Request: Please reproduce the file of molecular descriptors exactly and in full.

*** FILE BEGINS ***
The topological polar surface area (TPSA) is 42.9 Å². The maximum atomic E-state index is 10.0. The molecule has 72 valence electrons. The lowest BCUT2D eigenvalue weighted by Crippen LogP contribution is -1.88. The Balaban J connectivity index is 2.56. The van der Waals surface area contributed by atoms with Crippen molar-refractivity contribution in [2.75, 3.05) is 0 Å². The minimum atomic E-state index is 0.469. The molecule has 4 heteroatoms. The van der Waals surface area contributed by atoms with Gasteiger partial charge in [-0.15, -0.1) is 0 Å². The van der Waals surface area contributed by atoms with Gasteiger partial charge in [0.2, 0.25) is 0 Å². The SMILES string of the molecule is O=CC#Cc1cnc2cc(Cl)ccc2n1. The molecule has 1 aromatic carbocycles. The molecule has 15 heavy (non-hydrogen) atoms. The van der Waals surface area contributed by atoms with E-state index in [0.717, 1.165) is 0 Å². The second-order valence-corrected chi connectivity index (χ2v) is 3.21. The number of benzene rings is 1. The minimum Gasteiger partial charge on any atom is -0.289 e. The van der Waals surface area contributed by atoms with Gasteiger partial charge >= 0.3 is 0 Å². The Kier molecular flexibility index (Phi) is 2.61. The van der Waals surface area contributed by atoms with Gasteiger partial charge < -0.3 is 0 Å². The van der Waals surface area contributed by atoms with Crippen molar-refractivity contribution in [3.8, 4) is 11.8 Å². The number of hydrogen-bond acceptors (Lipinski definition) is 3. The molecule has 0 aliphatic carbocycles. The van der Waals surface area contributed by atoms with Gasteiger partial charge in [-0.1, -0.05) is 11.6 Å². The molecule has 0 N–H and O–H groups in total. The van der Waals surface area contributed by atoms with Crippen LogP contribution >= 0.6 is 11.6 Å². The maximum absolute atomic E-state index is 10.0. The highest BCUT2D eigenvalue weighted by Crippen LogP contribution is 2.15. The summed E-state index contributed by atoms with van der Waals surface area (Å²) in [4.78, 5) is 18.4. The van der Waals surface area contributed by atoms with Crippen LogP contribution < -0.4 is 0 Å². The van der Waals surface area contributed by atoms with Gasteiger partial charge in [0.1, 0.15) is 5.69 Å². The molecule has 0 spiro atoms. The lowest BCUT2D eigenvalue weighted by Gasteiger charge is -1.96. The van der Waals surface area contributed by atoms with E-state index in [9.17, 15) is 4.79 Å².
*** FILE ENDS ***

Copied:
The topological polar surface area (TPSA) is 42.9 Å². The maximum atomic E-state index is 10.0. The molecule has 72 valence electrons. The lowest BCUT2D eigenvalue weighted by Crippen LogP contribution is -1.88. The Balaban J connectivity index is 2.56. The van der Waals surface area contributed by atoms with Crippen molar-refractivity contribution in [2.75, 3.05) is 0 Å². The minimum atomic E-state index is 0.469. The molecule has 4 heteroatoms. The van der Waals surface area contributed by atoms with Gasteiger partial charge in [-0.15, -0.1) is 0 Å². The van der Waals surface area contributed by atoms with Gasteiger partial charge in [0.2, 0.25) is 0 Å². The SMILES string of the molecule is O=CC#Cc1cnc2cc(Cl)ccc2n1. The molecule has 1 aromatic carbocycles. The molecule has 15 heavy (non-hydrogen) atoms. The van der Waals surface area contributed by atoms with E-state index in [0.717, 1.165) is 0 Å². The second-order valence-corrected chi connectivity index (χ2v) is 3.21. The number of benzene rings is 1. The minimum Gasteiger partial charge on any atom is -0.289 e. The van der Waals surface area contributed by atoms with Gasteiger partial charge >= 0.3 is 0 Å². The Kier molecular flexibility index (Phi) is 2.61. The van der Waals surface area contributed by atoms with Gasteiger partial charge < -0.3 is 0 Å². The van der Waals surface area contributed by atoms with Crippen molar-refractivity contribution in [3.8, 4) is 11.8 Å². The number of hydrogen-bond acceptors (Lipinski definition) is 3. The molecule has 0 aliphatic carbocycles. The van der Waals surface area contributed by atoms with Gasteiger partial charge in [-0.1, -0.05) is 11.6 Å². The molecule has 0 N–H and O–H groups in total. The van der Waals surface area contributed by atoms with Crippen LogP contribution >= 0.6 is 11.6 Å². The maximum absolute atomic E-state index is 10.0. The highest BCUT2D eigenvalue weighted by Crippen LogP contribution is 2.15. The summed E-state index contributed by atoms with van der Waals surface area (Å²) in [4.78, 5) is 18.4. The van der Waals surface area contributed by atoms with Crippen LogP contribution < -0.4 is 0 Å². The van der Waals surface area contributed by atoms with Gasteiger partial charge in [0.1, 0.15) is 5.69 Å². The molecule has 0 spiro atoms. The lowest BCUT2D eigenvalue weighted by Gasteiger charge is -1.96. The van der Waals surface area contributed by atoms with E-state index in [9.17, 15) is 4.79 Å².